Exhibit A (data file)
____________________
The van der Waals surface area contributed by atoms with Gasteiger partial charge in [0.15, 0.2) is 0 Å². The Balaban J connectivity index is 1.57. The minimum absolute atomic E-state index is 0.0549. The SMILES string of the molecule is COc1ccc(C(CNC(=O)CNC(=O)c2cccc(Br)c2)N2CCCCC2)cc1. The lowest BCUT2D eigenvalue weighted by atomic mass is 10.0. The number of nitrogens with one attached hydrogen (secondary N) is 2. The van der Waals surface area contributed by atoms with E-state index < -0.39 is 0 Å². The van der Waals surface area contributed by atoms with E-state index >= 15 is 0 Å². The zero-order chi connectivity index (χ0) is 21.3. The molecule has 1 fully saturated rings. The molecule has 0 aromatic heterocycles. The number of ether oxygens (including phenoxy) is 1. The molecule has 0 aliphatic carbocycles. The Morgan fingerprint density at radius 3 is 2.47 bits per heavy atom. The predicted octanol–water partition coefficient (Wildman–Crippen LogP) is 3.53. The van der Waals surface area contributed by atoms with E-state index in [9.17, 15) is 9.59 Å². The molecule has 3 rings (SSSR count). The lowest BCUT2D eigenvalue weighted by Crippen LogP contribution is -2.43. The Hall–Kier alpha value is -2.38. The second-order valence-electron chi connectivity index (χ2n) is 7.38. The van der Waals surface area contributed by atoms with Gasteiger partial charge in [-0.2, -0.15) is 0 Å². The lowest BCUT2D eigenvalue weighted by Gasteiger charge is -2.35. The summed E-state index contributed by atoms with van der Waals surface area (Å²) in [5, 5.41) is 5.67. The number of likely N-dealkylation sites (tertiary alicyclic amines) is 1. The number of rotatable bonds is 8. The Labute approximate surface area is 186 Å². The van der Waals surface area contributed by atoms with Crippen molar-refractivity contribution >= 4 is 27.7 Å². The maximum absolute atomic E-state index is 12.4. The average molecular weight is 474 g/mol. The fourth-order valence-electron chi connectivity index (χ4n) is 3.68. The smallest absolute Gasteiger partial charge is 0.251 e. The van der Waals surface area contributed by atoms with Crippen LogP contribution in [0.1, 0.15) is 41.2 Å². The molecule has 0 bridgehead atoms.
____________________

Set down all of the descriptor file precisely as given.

The van der Waals surface area contributed by atoms with Gasteiger partial charge in [0.15, 0.2) is 0 Å². The Balaban J connectivity index is 1.57. The minimum absolute atomic E-state index is 0.0549. The SMILES string of the molecule is COc1ccc(C(CNC(=O)CNC(=O)c2cccc(Br)c2)N2CCCCC2)cc1. The lowest BCUT2D eigenvalue weighted by atomic mass is 10.0. The number of nitrogens with one attached hydrogen (secondary N) is 2. The van der Waals surface area contributed by atoms with E-state index < -0.39 is 0 Å². The van der Waals surface area contributed by atoms with E-state index >= 15 is 0 Å². The zero-order chi connectivity index (χ0) is 21.3. The molecule has 1 fully saturated rings. The molecule has 0 aromatic heterocycles. The number of ether oxygens (including phenoxy) is 1. The molecule has 0 aliphatic carbocycles. The Morgan fingerprint density at radius 3 is 2.47 bits per heavy atom. The predicted octanol–water partition coefficient (Wildman–Crippen LogP) is 3.53. The van der Waals surface area contributed by atoms with E-state index in [9.17, 15) is 9.59 Å². The molecule has 3 rings (SSSR count). The lowest BCUT2D eigenvalue weighted by Crippen LogP contribution is -2.43. The Hall–Kier alpha value is -2.38. The second-order valence-electron chi connectivity index (χ2n) is 7.38. The van der Waals surface area contributed by atoms with Gasteiger partial charge in [-0.2, -0.15) is 0 Å². The lowest BCUT2D eigenvalue weighted by Gasteiger charge is -2.35. The summed E-state index contributed by atoms with van der Waals surface area (Å²) in [5, 5.41) is 5.67. The number of likely N-dealkylation sites (tertiary alicyclic amines) is 1. The number of rotatable bonds is 8. The Labute approximate surface area is 186 Å². The van der Waals surface area contributed by atoms with Crippen molar-refractivity contribution >= 4 is 27.7 Å². The maximum absolute atomic E-state index is 12.4. The average molecular weight is 474 g/mol. The fourth-order valence-electron chi connectivity index (χ4n) is 3.68. The smallest absolute Gasteiger partial charge is 0.251 e. The van der Waals surface area contributed by atoms with Crippen LogP contribution in [0.1, 0.15) is 41.2 Å². The molecule has 0 bridgehead atoms.